Intel (NASDAQ:INTC) announced a decision to double-down on its non-volatile memory business about two years ago. The company said it would be converting its logic chip manufacturing facility in Dalian, China, into a non-volatile memory manufacturing plant.
The plant, known as Fab 68, is ultimately expected to produce both 3D NAND memory as well as 3D XPoint memory, a technology that the company hopes will dramatically expand its total addressable market in the data center.
On Intel's most recent earnings call, management talked quite a lot about the progress it's making in its memory business in terms of both business performance and technology.
Let's go over what Intel management had to say.
Robust output and yields
Intel CEO Brian Krzanich said that Fab 68 "continues to exceed expectations, ramping ahead of schedule in terms of both output and yield."
Here's why that's a clear positive for Intel.
Higher output means Intel can crank out more wafers of NAND flash than it had originally expected to at this point in the ramp-up. Considering that the market for NAND flash right now seems rather supply constrained (Intel mentioned that its enterprise server processor business was held back due to a "supply/demand imbalance of [solid state drives]"), the more NAND Intel can crank out (and thus the more solid-state drives it can build), the more it'll be able to sell.
More sales mean more revenue and profit.
Additionally, the comment about yield rates is important, too. When a wafer of NAND flash is produced, the unfortunate reality is that not all of the chips produced are going to work -- defects on the processed wafer will render some of the chips unusable.
The lower a yield rate is, the fewer memory chips a given amount of installed manufacturing capacity can produce. Additionally, since wafer costs are essentially fixed, the fewer chips that come off a wafer, the more expensive each chip ultimately is.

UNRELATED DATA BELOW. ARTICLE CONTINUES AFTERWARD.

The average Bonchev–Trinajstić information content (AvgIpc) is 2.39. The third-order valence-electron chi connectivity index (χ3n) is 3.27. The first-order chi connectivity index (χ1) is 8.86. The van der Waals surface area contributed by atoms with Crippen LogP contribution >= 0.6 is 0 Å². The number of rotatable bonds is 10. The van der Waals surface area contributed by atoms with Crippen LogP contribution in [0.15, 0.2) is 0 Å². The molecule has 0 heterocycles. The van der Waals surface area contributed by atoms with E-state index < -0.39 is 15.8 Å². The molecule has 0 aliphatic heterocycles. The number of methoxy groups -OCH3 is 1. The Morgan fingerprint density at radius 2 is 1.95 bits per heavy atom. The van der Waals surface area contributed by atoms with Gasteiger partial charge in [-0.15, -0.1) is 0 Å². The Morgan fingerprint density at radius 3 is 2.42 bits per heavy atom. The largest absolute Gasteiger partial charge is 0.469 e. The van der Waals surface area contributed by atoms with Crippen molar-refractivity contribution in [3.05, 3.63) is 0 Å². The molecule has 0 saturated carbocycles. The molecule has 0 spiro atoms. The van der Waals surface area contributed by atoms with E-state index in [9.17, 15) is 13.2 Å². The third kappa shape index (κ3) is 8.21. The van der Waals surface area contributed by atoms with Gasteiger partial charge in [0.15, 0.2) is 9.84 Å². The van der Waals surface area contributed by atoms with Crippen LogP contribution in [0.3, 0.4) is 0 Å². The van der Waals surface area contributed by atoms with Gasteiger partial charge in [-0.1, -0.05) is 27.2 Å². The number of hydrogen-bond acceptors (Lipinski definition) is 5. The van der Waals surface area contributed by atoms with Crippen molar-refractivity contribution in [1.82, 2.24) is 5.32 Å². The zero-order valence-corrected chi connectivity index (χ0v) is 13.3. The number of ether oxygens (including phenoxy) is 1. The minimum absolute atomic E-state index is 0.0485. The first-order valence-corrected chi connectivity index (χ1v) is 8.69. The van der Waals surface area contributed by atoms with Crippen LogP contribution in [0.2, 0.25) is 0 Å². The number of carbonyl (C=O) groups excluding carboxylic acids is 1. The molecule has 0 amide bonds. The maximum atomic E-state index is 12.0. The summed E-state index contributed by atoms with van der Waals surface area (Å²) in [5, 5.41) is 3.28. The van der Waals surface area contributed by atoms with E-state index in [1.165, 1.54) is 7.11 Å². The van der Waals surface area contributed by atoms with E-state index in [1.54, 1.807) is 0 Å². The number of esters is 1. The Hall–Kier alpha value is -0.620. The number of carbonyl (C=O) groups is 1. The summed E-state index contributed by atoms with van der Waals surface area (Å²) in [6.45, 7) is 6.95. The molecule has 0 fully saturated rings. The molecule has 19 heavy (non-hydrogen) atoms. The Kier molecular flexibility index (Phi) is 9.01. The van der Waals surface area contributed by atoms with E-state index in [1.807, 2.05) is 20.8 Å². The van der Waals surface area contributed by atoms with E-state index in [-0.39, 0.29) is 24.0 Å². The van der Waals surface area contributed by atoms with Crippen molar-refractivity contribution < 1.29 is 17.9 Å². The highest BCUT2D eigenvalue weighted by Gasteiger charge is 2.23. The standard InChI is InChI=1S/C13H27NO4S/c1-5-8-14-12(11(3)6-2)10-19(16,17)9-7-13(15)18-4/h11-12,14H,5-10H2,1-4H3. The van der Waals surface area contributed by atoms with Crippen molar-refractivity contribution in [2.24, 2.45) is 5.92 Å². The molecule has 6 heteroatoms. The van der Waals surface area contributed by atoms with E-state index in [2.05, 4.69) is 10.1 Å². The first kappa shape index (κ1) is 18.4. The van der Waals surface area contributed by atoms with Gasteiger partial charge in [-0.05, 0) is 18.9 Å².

Conversely, the higher the yield rate is, the more chips a factory can ultimately produce, and the lower the production costs.
So, the higher yields also bode well for Intel's ability to increase its NAND flash supply and for its cost structure, which ultimately leads to improved profitability.
Speaking of profitability
Krzanich said "the combination of strong execution and favorable market conditions is accelerating [Intel's] path to profitability" in its non-volatile memory business.
He said the company's NAND flash business "returned to profitability this quarter ahead of [Intel's] earlier estimate and we expect it to remain profitable for the balance of the year."
Indeed, Krzanich also told investors that the company is now planning for the company's non-volatile memory solutions group (NSG) segment "to be profitable for the full year of 2018 versus [Intel's] prior end-of-2018 target."
For some context, Intel's non-volatile memory business lost $544 million in 2016, and it has lost $239 million for the first half of 2017.
So, if Intel's non-volatile memory business is profitable in 2018, then this should add several hundred million dollars to the company's operating income line.
3D XPoint progress
Intel has been talking about a new non-volatile memory technology known as 3D XPoint for a while. 3D XPoint is more expensive than traditional NAND flash, but it's also a lot faster.
Intel is pitching this technology as both a high-performance storage technology (much faster than NAND flash, but more expensive) as well as a technology that can displace traditional DRAM as system memory in some data center applications.
Krzanich said the company sold "more than 200,000 units" of its Optane Memory product for personal computers.
Optane Memory, by way of reference, is Intel's branding of a product that has a small amount of 3D XPoint memory technology (either 16- or 32-gigabytes' worth) and serves to accelerate the storage performance of personal computers that have slower hard disk drives as primary storage.
In terms of the real revenue drivers for 3D XPoint products, Krzanich revealed that Intel has "more than 50 data center customers testing Optane [solid state drives] currently which will ship for revenue this year."
As far as the 3D XPoint-based products (DIMMs) that Intel hopes can serve as substitutes for DRAM, Krzanich says such products remain "on track for availability next year."
The fact that Intel isn't being more precise with respect to the Optane DIMM availability leads me to believe that it'll be more of a second-half of 2018 story, rather than a first-half of 2018 story.